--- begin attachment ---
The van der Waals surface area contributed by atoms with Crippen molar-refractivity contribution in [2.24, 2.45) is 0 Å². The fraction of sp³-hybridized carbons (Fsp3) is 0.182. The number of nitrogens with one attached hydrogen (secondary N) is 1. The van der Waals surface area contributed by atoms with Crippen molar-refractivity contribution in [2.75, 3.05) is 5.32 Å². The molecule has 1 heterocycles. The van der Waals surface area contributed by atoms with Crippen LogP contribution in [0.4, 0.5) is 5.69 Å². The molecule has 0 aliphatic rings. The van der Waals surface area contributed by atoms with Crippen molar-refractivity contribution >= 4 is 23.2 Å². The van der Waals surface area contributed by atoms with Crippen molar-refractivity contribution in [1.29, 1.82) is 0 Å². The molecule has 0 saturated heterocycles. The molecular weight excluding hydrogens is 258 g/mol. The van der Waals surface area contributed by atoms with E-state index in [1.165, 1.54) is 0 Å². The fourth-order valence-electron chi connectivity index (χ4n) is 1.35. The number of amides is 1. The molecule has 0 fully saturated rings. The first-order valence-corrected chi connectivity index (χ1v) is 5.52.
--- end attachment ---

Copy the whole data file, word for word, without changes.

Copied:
The van der Waals surface area contributed by atoms with Crippen molar-refractivity contribution in [2.24, 2.45) is 0 Å². The fraction of sp³-hybridized carbons (Fsp3) is 0.182. The number of nitrogens with one attached hydrogen (secondary N) is 1. The van der Waals surface area contributed by atoms with Crippen molar-refractivity contribution in [2.75, 3.05) is 5.32 Å². The molecule has 1 heterocycles. The van der Waals surface area contributed by atoms with Crippen LogP contribution in [0.4, 0.5) is 5.69 Å². The molecule has 0 aliphatic rings. The van der Waals surface area contributed by atoms with Crippen molar-refractivity contribution >= 4 is 23.2 Å². The van der Waals surface area contributed by atoms with Crippen molar-refractivity contribution in [1.29, 1.82) is 0 Å². The molecule has 0 saturated heterocycles. The molecular weight excluding hydrogens is 258 g/mol. The van der Waals surface area contributed by atoms with E-state index in [1.165, 1.54) is 0 Å². The fourth-order valence-electron chi connectivity index (χ4n) is 1.35. The number of amides is 1. The molecule has 0 fully saturated rings. The first-order valence-corrected chi connectivity index (χ1v) is 5.52.